Throughout my years playing the NPPTC, I was thrilled to meet, play with and socialize with players from all across the country, in all walks of life. That’s one of the highlights of playing on public park courts—the diversity of the people that you meet. It’s a microcosm of the country itself, and it’s where you can understand where the growth in this sport will come from. For me, as I increased my role over the years in helping to grow this sport, it helped me to better understand the importance of tennis at the grassroots.
It also led to many, many great experiences over the years.
I remember one time when the NPPTC was in Chicago and tennis champion George Lott played the 65-doubles event. Lott was a doubles champion, having won the U.S. Championships doubles title five times, Wimbledon doubles twice and the French Championships once. In the NPPTC, his partner was someone we called “Salami Sam,” who played at the Edgewater Beach Hotel in Chicago, where George taught tennis. Sam was, at best, an average non-tournament player. George always said the return of serve in doubles was a shot that rarely garnered sufficient attention and he was determined to teach Sam an effective return. “I’ll teach you one thing: Return serve with a lob,” George told him.
So that’s what Sam did—throughout the tournament—and they won the 65-and-over NPPTC doubles title, in front of a huge crowd.
Another time, when I was playing the NPPTC in Colorado with my mixed doubles partner, Pat Freebody, the former general manager at Midtown Tennis Club in Chicago, we played against a guy who was a lineman for the Cleveland Browns—and he was not giving us any close line calls.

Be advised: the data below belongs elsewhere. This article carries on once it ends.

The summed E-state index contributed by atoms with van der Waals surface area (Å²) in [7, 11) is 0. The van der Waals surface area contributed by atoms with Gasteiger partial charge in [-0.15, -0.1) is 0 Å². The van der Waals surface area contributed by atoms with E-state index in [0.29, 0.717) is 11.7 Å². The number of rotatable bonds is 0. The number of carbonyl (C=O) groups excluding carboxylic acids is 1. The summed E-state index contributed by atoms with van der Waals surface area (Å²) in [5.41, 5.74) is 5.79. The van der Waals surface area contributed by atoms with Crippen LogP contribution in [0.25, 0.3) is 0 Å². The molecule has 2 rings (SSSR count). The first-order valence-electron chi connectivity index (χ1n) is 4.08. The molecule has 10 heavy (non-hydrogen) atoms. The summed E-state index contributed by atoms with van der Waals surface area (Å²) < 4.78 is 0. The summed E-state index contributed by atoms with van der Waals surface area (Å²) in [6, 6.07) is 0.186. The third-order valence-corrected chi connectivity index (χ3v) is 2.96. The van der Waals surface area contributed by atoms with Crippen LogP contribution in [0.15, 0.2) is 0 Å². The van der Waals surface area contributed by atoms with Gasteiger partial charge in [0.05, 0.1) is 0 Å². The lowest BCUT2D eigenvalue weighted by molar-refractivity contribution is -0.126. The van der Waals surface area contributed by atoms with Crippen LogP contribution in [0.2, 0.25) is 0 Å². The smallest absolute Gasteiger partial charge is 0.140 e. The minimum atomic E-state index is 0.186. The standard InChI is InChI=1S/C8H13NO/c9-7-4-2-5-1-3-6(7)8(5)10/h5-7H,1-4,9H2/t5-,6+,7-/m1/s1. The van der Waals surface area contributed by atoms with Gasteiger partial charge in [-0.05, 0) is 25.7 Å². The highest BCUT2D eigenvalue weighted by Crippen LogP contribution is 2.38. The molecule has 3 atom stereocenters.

Finally, in frustration, I said, “That shot was clearly in!” He started toward the net and yelled, “Are you calling me a cheater?”
“Well, I guess I am,” I replied, girding for a confrontation.
Then Pat, who was probably half my size, jumped in between us, pushed me away, and said to me, “Are you crazy?” She probably saved me from getting seriously hurt. (And worse, we might have had to default the match!)
While I certainly don’t want players to argue on court, you can see the passions on all sides that this sport arouses. And that’s what tennis in the public parks is all about: creating and sustaining passionate players.
We know that the vast majority of tennis in the U.S., at least 70%, takes place on public courts, and I’m betting that will probably increase in the future. I think we can certainly do more to support the National Public Parks Tennis Championships and similar events—and to support tennis in the parks overall. That would be money well spent to meet the mission of the USTA.
[Editor’s note: Alan Schwartz served as a USTA Board member for 12 years, and served as USTA President and Chairman of the Board from 2003 to 2004. He founded Midtown Tennis Club in 1969 and Tennis Corporation of America (TCA). Under his leadership, TCA Holdings now owns and operates tennis, health and fitness facilities and corporate fitness centers throughout North America. Alan is a past president of the National Indoor Tennis Association and has served on boards for the Tennis Industry Association, The Tennis Channel, International Tennis Federation, Duke University Fuqua Graduate School of Business, Roosevelt University, International Institute for Education of Students, and more. He also co-developed the National Tennis Rating Program (NTRP). As a player, Alan held national rankings as both a junior and senior player, captained his team at Yale, won seven state titles, eight national titles and two gold and one silver in the Maccabiah Games.]